I am currently enrolled in a world music survey course in which the class studied several different kinds of music in the Classical Indian tradition. One of the key aspects of these styles is the cyclical nature of the music. All the instruments are aware of and voice these cycles to a certain degree. These cycles are roughly comparable to “measures” in Western music. However they differ from that analogy in that the cycles can continue for extremely great lengths before repeating, can be extremely short, or cover any of the lengths in between those extremes.
Now, in our musical cognition class we have studied pulse salience and beat induction to some degree; however I feel that all the studies we followed were Western-biased. I would like to apply a similar form of analysis to a musical tradition not based in the West, to see if the concepts we developed are truly universal. I propose to study beat induction in the clearly non-Western classical Indian music and to confirm the universality of the conclusions we drew from study of Western pulse salience. Beat induction refers to the creation of a sense of pulse from the music; I would like to study this concept to see if the radically variable-length cycles affect the concept of pulse and beat in Indian music. I would study a piece from both Hindustani (North Indian) and Carnatic (Southern India), which differ slightly, so that the results of study would be slightly more universal. I would also provide a short survey of the most important aspects of pulse salience and possibly describe the current models of beat induction and the factors they take into account when analyzing pulse.
I am still not entirely show how the experimental part of this experiment will be conducted. One thought was to analyze how strongly listeners felt pulse when various instruments/parts of a song were taken out, so that the elements contributing most to pulse salience could be identified. Another possibility is to find a well-established model for salience, apply it to a piece, and compare the predicted results with listener’s interpretation of pulse. The differences between the two could help to identify how pulse salience might differ between Western and Indian. One experimental problem that will have to be addressed is whether or not the listeners will be familiar with the genre of music already; listeners unfamiliar with Indian classical music may skew results. On the other hand, both types of listeners (familiar with the genre and not) could be tested and the data compared. Another possible approach to detect beat induction would be to use video of the performers and/or listeners to determine when a pulse was felt and for how long it was maintained (similarly to how Clayton conducted his experiment).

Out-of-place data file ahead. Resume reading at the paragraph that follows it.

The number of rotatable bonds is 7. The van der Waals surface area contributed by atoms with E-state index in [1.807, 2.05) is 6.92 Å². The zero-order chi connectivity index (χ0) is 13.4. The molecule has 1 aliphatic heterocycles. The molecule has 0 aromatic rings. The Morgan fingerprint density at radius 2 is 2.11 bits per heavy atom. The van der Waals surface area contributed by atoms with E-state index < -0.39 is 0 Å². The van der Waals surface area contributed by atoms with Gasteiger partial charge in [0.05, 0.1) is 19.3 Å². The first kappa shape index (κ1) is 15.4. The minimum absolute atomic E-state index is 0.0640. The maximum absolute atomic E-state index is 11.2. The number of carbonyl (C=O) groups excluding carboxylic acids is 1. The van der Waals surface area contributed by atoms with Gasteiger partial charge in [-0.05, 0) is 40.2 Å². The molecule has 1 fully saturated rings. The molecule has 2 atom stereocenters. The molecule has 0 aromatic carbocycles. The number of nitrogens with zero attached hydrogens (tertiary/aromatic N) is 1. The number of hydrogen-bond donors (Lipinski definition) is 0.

Ruckert, George E. Music in North India Experiencing Music, Expressing Culture (Global Music Series). New York: Oxford UP, USA, 2003.
This source provides an excellent background understanding about the basics of Indian Hindustani Music. I will assume that some of my readers are not familiar with this style of music and so will spend some time providing an introduction to the music.
“Observing entrainment in music performance: Video-based observational analysis of Indian musicians’ tanpura playing and beat marking” by Clayton, Martin R. L., Faculty of Arts, Open University Walton Hall, Milton Keynes, United Kingdom
This study might be useful in that Clayton had to devise a way to measure entrainment in the musicians without disturbing a performance. In a similar manner, I would like to look at pulse perception; obviously being familiar or not with this culture’s music would affect perception, so a more objective study method such as this might help with my experimentation.
“Thinking time and thinking about time in Indian music” by Rowell, Lewis from Communication & Cognition, Vol 19(2), 1986. pp. 229-240
This article provides insight into the cultural aspects and considerations of time in Indian culture. This article will help provide a more focused background study of time and prepare the reader for further study.
“Raga Palas Kafi” from the CD The Master Musicians of India (1964) By Ali Akbar Khan and Ravi Shankar